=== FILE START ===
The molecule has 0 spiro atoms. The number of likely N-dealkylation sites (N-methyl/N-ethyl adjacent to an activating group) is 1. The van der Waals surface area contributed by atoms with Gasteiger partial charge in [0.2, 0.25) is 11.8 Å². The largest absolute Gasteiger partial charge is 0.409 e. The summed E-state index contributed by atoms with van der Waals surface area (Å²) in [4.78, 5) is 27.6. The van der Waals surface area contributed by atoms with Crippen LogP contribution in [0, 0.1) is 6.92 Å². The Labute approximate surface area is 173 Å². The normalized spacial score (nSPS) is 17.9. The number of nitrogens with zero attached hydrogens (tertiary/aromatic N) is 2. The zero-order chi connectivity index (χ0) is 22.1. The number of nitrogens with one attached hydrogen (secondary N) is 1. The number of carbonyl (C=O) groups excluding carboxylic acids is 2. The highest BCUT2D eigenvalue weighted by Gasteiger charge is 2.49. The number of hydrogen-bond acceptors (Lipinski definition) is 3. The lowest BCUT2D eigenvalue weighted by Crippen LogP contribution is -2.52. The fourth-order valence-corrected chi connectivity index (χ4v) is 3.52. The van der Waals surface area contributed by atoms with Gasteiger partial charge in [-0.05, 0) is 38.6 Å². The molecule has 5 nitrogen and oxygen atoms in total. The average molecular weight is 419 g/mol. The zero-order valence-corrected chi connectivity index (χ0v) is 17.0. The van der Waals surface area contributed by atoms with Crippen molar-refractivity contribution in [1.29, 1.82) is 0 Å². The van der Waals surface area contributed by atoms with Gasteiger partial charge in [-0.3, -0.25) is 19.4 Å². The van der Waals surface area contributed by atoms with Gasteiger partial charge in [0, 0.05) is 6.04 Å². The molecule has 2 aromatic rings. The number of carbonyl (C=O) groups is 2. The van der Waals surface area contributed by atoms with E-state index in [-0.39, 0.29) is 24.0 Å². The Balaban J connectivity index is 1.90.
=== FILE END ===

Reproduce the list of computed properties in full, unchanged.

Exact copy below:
The molecule has 0 spiro atoms. The number of likely N-dealkylation sites (N-methyl/N-ethyl adjacent to an activating group) is 1. The van der Waals surface area contributed by atoms with Gasteiger partial charge in [0.2, 0.25) is 11.8 Å². The largest absolute Gasteiger partial charge is 0.409 e. The summed E-state index contributed by atoms with van der Waals surface area (Å²) in [4.78, 5) is 27.6. The van der Waals surface area contributed by atoms with Crippen LogP contribution in [0, 0.1) is 6.92 Å². The Labute approximate surface area is 173 Å². The normalized spacial score (nSPS) is 17.9. The number of nitrogens with zero attached hydrogens (tertiary/aromatic N) is 2. The zero-order chi connectivity index (χ0) is 22.1. The number of nitrogens with one attached hydrogen (secondary N) is 1. The number of carbonyl (C=O) groups excluding carboxylic acids is 2. The highest BCUT2D eigenvalue weighted by Gasteiger charge is 2.49. The number of hydrogen-bond acceptors (Lipinski definition) is 3. The lowest BCUT2D eigenvalue weighted by Crippen LogP contribution is -2.52. The fourth-order valence-corrected chi connectivity index (χ4v) is 3.52. The van der Waals surface area contributed by atoms with Gasteiger partial charge in [-0.05, 0) is 38.6 Å². The molecule has 5 nitrogen and oxygen atoms in total. The average molecular weight is 419 g/mol. The zero-order valence-corrected chi connectivity index (χ0v) is 17.0. The van der Waals surface area contributed by atoms with Crippen molar-refractivity contribution in [1.29, 1.82) is 0 Å². The van der Waals surface area contributed by atoms with Gasteiger partial charge in [-0.3, -0.25) is 19.4 Å². The van der Waals surface area contributed by atoms with Gasteiger partial charge in [0, 0.05) is 6.04 Å². The molecule has 2 aromatic rings. The number of carbonyl (C=O) groups is 2. The van der Waals surface area contributed by atoms with E-state index in [-0.39, 0.29) is 24.0 Å². The Balaban J connectivity index is 1.90.